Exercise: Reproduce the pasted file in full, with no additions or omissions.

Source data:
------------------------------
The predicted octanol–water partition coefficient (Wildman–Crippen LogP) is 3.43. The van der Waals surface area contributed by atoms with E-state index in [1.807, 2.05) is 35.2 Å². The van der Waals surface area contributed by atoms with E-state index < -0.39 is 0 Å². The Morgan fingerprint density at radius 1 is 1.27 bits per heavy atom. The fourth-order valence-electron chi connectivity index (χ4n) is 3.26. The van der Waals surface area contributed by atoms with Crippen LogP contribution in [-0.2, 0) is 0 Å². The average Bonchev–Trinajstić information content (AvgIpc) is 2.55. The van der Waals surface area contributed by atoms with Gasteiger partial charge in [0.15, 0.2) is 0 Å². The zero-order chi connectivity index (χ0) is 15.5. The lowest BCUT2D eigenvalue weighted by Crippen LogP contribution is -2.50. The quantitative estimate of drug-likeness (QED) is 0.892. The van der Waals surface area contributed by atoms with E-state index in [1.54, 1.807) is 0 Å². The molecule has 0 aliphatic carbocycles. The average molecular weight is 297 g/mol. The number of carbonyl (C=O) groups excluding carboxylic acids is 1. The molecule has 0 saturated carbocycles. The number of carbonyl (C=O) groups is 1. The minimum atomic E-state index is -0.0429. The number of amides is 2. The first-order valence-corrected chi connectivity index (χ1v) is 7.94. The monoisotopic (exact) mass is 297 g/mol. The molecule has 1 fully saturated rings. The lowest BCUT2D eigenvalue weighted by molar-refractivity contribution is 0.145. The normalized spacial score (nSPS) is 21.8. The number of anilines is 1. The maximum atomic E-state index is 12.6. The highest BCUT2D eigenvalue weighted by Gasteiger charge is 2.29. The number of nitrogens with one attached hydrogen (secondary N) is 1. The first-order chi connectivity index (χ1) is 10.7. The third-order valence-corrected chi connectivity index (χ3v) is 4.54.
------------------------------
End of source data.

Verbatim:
The predicted octanol–water partition coefficient (Wildman–Crippen LogP) is 3.43. The van der Waals surface area contributed by atoms with E-state index in [1.807, 2.05) is 35.2 Å². The van der Waals surface area contributed by atoms with E-state index < -0.39 is 0 Å². The Morgan fingerprint density at radius 1 is 1.27 bits per heavy atom. The fourth-order valence-electron chi connectivity index (χ4n) is 3.26. The van der Waals surface area contributed by atoms with Crippen LogP contribution in [-0.2, 0) is 0 Å². The average Bonchev–Trinajstić information content (AvgIpc) is 2.55. The van der Waals surface area contributed by atoms with Gasteiger partial charge in [0.15, 0.2) is 0 Å². The zero-order chi connectivity index (χ0) is 15.5. The lowest BCUT2D eigenvalue weighted by Crippen LogP contribution is -2.50. The quantitative estimate of drug-likeness (QED) is 0.892. The van der Waals surface area contributed by atoms with E-state index in [1.54, 1.807) is 0 Å². The molecule has 0 aliphatic carbocycles. The average molecular weight is 297 g/mol. The number of carbonyl (C=O) groups excluding carboxylic acids is 1. The molecule has 0 saturated carbocycles. The number of carbonyl (C=O) groups is 1. The minimum atomic E-state index is -0.0429. The number of amides is 2. The first-order valence-corrected chi connectivity index (χ1v) is 7.94. The monoisotopic (exact) mass is 297 g/mol. The molecule has 1 fully saturated rings. The lowest BCUT2D eigenvalue weighted by molar-refractivity contribution is 0.145. The normalized spacial score (nSPS) is 21.8. The number of anilines is 1. The maximum atomic E-state index is 12.6. The highest BCUT2D eigenvalue weighted by Gasteiger charge is 2.29. The number of nitrogens with one attached hydrogen (secondary N) is 1. The first-order chi connectivity index (χ1) is 10.7. The third-order valence-corrected chi connectivity index (χ3v) is 4.54.